Mammals evolved from the dinosaurs. Sea mammals evolved from land animals that returned to the sea. The fossil evidence proves all this.
The Facts Are .....
Many textbooks, lectures, and articles written in defence of Darwinian evolution contain reference to the 'fact' that there are many significant examples of links in the fossil record between whales and land animals. What is often cited as the 'proof' is a picture in a book which displays a whale-like creature which has legs. Quoting a drawing by an artist, which is an expression of their own interpretation of a particular fossil, is not scientific proof. Moreover, the specimen from which pictures are often drawn is named Pakicetus, a fossil known only from an incomplete skull. No other parts of the skeleton were found. Pakicetus was described as a whale that walked on land, a set of ideas not based on fossil facts. Journal of Geological Education, Vol. 31, 1983 p:140-144; Science, Vol. 220, 1983 p:403-406
A fossil which has been described as being a whale with feet, is a snake-like skeleton (often called a 'king lizard') found in an Egyptian lake bed. Its finders have stated that the supposed feet could never have been used for walking or even as rudders to stabilize swimming. Palaeontologists have stated that the limb bones are a vestige of a time when the whale's ancestors walked on land. Apart from not being a whale, there are problems with the hind limb structure. The drawings displayed of the hind 'leg'
are actually from other specimens. Some of these bones have not even been found, they are just
'reasonably inferred'. The Press-Enterprise, July 1, 1990 p:A-15
Scientists have claimed recently that they have found a 'walking whale' which they say is the ancestor of modern whales. The skeleton of the fossil is very incomplete, with no hip bones, humerus or shoulder-blades. Most of the backbone is missing, and there is no guarantee that all the bones came from the same species. The reconstruction from these scant parts would not be sufficient to confirm whether the animal swam or walked. Science, January 14, 1994 p:210-212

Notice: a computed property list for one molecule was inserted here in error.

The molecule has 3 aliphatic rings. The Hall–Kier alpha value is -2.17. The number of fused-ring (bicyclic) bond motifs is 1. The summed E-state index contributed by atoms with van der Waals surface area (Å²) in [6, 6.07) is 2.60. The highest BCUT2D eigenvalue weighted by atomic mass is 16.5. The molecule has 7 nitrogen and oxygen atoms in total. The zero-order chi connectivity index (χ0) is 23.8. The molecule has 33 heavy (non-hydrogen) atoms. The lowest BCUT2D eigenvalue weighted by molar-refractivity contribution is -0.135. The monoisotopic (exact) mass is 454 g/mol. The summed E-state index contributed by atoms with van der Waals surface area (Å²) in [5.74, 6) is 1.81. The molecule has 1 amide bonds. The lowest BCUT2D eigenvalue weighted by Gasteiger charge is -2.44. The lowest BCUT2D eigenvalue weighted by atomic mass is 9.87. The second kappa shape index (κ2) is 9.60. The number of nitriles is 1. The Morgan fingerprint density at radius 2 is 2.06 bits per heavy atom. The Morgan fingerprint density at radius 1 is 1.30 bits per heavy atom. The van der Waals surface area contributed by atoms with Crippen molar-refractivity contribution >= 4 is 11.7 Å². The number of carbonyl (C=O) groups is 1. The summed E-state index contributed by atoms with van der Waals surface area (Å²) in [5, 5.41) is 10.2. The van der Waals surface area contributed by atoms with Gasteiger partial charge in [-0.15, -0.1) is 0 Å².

Fossil intermediates used in the past to 'prove' the evolution of pinniped marine animals (seals etc) have been rejected by André Wyss of the American Museum of Natural History (New York). His examination of the flippers of true-seals, sea-lions and walruses has lead him to believe that they came from a common ancestor - a land mammal like the otter. This shows that intermediate forms shown in textbooks are not really intermediates, and that evolution is not proved by fossil evidence. Nature, August 4, 1988 p:383-384, 427-428
The platypus has long been held up as a transitional form between mammals and birds because of its mixture of physical characteristics. It is interesting to note, that the more typical mammals are found in much lower rock layers than the egg-laying platypus. Thus, using evolutionary reasoning, mammals actually evolved before the platypus. Scott M. Huse, "The Collapse of Evolution", Baker Book House: Grand Rapids (Michigan), 1983 p:110
"Because of the nature of the fossil evidence, paleontologists have been forced to reconstruct the first two-thirds of mammalian history in great part on the basis of tooth morphology." Written by Barbara J.
Stahl (St Anselm's College, USA) in her book "Vertebrate History: Problems in Evolution", McGraw-Hill: New York, 1974 p:401
"The [evolutionary] transition to the first mammal, which probably happened in just one or, at most, two lineages, is still an enigma." Written by evolutionist and science writer Roger Lewin in his article "Bones of Mammals'
Ancestors Fleshed Out", in Science, Vol. 212, No. 4502, June 1981 p:1492